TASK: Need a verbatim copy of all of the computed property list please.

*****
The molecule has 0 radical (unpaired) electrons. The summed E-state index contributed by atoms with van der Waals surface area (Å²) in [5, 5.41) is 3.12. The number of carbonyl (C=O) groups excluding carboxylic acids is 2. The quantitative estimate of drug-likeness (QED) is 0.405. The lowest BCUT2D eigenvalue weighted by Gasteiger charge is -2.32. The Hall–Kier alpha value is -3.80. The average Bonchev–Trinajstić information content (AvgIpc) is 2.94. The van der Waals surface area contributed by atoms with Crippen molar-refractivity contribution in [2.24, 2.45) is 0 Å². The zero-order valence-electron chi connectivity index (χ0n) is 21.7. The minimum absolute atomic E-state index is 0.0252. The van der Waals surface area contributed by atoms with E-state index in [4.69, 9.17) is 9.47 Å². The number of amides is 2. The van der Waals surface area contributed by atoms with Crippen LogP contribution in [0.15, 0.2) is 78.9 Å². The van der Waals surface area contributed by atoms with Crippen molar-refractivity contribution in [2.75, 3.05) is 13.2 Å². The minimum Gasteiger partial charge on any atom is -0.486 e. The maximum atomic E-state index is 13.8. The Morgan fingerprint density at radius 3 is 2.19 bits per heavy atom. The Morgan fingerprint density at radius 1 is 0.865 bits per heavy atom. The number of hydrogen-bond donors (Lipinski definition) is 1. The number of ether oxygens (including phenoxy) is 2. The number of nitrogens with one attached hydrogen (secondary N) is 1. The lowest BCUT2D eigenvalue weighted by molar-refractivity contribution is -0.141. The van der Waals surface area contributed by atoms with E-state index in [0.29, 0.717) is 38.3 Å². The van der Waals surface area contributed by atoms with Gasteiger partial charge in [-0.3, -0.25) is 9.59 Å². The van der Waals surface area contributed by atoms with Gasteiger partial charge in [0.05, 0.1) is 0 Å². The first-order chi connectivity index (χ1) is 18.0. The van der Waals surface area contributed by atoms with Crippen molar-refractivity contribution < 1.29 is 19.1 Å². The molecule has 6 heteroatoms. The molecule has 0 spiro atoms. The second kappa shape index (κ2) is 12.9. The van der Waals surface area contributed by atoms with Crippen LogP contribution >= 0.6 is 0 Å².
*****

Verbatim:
The molecule has 0 radical (unpaired) electrons. The summed E-state index contributed by atoms with van der Waals surface area (Å²) in [5, 5.41) is 3.12. The number of carbonyl (C=O) groups excluding carboxylic acids is 2. The quantitative estimate of drug-likeness (QED) is 0.405. The lowest BCUT2D eigenvalue weighted by Gasteiger charge is -2.32. The Hall–Kier alpha value is -3.80. The average Bonchev–Trinajstić information content (AvgIpc) is 2.94. The van der Waals surface area contributed by atoms with Crippen molar-refractivity contribution in [2.24, 2.45) is 0 Å². The zero-order valence-electron chi connectivity index (χ0n) is 21.7. The minimum absolute atomic E-state index is 0.0252. The van der Waals surface area contributed by atoms with E-state index in [4.69, 9.17) is 9.47 Å². The number of amides is 2. The van der Waals surface area contributed by atoms with Crippen LogP contribution in [0.15, 0.2) is 78.9 Å². The van der Waals surface area contributed by atoms with Crippen molar-refractivity contribution in [2.75, 3.05) is 13.2 Å². The minimum Gasteiger partial charge on any atom is -0.486 e. The maximum atomic E-state index is 13.8. The Morgan fingerprint density at radius 3 is 2.19 bits per heavy atom. The Morgan fingerprint density at radius 1 is 0.865 bits per heavy atom. The number of hydrogen-bond donors (Lipinski definition) is 1. The number of ether oxygens (including phenoxy) is 2. The number of nitrogens with one attached hydrogen (secondary N) is 1. The lowest BCUT2D eigenvalue weighted by molar-refractivity contribution is -0.141. The van der Waals surface area contributed by atoms with E-state index in [0.29, 0.717) is 38.3 Å². The van der Waals surface area contributed by atoms with Gasteiger partial charge in [-0.3, -0.25) is 9.59 Å². The van der Waals surface area contributed by atoms with Gasteiger partial charge in [0.05, 0.1) is 0 Å². The first-order chi connectivity index (χ1) is 18.0. The van der Waals surface area contributed by atoms with Crippen molar-refractivity contribution < 1.29 is 19.1 Å². The molecule has 6 heteroatoms. The molecule has 0 spiro atoms. The second kappa shape index (κ2) is 12.9. The van der Waals surface area contributed by atoms with Crippen LogP contribution >= 0.6 is 0 Å².